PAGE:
Now that the cast has learned the songs, it is time for blocking. which means that the director reveals to the cast how he wants the individual scenes to run on stage. Spamalot is broken down into two acts with ten scenes each. Similarly, the director broke down the rehearsal schedule for weeks three and four into scenes, and only the actors who are involved in those scenes need to come in for the blocking rehearsals.
My first appearance on stage is as the Announcer, so I am the first cast member to be seen. Once I have set the stage, so to speak, the show begins with the Historian. The scenes flow from one to the next until the end of Act I, at which time there is a short intermission. Act II commences after the intermission and runs through the Finale.
Because many of these scenes flow, several of the blocking rehearsals involved multiple scenes. As one of the Monks, my character's next appearances were in Scene 3 and 4, so the blocking was done together.
Some of the scenes contain singing and dancing, so the music and the choreography are then incorporated into the blocking of the scene.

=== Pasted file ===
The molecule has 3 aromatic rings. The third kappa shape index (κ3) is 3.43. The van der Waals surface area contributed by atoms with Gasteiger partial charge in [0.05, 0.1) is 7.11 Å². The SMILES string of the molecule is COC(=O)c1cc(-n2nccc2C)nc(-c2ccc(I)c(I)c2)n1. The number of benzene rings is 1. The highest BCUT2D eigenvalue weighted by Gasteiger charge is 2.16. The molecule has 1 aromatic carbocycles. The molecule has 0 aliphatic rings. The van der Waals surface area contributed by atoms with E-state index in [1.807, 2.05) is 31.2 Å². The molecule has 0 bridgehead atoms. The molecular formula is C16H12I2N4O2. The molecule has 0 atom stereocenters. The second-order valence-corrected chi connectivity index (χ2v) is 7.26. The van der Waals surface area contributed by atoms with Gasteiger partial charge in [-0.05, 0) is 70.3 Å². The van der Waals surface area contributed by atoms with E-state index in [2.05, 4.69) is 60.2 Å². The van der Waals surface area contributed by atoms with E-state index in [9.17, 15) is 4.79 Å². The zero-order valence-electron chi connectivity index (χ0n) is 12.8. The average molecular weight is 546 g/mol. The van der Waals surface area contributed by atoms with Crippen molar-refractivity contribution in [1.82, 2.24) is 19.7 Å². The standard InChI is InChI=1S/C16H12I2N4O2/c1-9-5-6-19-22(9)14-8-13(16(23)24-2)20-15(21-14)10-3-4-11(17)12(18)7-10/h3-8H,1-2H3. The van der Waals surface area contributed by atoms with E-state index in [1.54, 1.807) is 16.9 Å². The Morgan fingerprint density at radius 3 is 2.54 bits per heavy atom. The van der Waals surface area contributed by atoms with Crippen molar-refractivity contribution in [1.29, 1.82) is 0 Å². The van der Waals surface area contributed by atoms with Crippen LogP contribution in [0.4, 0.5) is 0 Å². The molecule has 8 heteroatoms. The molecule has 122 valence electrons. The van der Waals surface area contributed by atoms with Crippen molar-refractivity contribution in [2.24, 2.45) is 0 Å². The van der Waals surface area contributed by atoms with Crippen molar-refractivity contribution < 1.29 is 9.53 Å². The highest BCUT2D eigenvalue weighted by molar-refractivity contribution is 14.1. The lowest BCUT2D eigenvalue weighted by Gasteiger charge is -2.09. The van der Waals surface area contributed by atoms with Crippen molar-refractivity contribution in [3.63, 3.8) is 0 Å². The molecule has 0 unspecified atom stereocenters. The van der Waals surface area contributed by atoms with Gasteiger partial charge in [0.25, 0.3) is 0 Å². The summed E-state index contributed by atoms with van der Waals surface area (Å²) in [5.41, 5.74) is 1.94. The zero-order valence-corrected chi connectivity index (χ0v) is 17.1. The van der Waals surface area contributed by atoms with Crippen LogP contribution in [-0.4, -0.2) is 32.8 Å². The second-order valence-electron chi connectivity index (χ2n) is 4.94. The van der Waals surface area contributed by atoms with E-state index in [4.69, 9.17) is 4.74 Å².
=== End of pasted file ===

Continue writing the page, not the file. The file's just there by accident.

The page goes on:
With our choreographer leaving, the cast had to step up their game to be able to complete all the choreography and blocking before she left. As such, the first time the cast had a chance to see how all the individual scenes fit together was during the run-through that occurred on October 14.
It was amazing to see these scenes run back to back. In all my years of performing and participating in community theater, I have never seen such a hard-working and professional cast. Not a single person was "on book" (meaning they had their script in front of them) when we ran the first act.
Blocking continues through Thursday, October 17 before we move out of the rehearsal space and onto the stage on Friday for our first run-through of the entire. play. This show is going to be amazing.